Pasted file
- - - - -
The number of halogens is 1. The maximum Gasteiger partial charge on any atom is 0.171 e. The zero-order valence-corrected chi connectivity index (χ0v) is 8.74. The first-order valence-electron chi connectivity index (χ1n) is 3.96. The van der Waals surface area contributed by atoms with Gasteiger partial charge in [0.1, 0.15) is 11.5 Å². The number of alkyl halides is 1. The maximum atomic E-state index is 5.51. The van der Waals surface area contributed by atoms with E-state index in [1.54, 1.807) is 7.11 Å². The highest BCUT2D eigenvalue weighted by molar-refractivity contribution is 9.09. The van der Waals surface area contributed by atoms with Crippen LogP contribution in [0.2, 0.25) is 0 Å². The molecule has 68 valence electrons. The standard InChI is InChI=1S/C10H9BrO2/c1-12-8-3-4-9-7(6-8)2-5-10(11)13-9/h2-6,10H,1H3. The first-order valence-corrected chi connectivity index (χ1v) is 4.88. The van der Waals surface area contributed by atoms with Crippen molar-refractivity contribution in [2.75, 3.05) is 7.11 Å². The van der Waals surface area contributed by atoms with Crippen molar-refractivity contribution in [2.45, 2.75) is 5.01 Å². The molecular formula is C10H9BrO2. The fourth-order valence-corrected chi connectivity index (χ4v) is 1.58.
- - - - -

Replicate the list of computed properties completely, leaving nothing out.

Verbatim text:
The number of halogens is 1. The maximum Gasteiger partial charge on any atom is 0.171 e. The zero-order valence-corrected chi connectivity index (χ0v) is 8.74. The first-order valence-electron chi connectivity index (χ1n) is 3.96. The van der Waals surface area contributed by atoms with Gasteiger partial charge in [0.1, 0.15) is 11.5 Å². The number of alkyl halides is 1. The maximum atomic E-state index is 5.51. The van der Waals surface area contributed by atoms with E-state index in [1.54, 1.807) is 7.11 Å². The highest BCUT2D eigenvalue weighted by molar-refractivity contribution is 9.09. The van der Waals surface area contributed by atoms with Crippen LogP contribution in [0.2, 0.25) is 0 Å². The molecule has 68 valence electrons. The standard InChI is InChI=1S/C10H9BrO2/c1-12-8-3-4-9-7(6-8)2-5-10(11)13-9/h2-6,10H,1H3. The first-order valence-corrected chi connectivity index (χ1v) is 4.88. The van der Waals surface area contributed by atoms with Crippen molar-refractivity contribution in [2.75, 3.05) is 7.11 Å². The van der Waals surface area contributed by atoms with Crippen molar-refractivity contribution in [2.45, 2.75) is 5.01 Å². The molecular formula is C10H9BrO2. The fourth-order valence-corrected chi connectivity index (χ4v) is 1.58.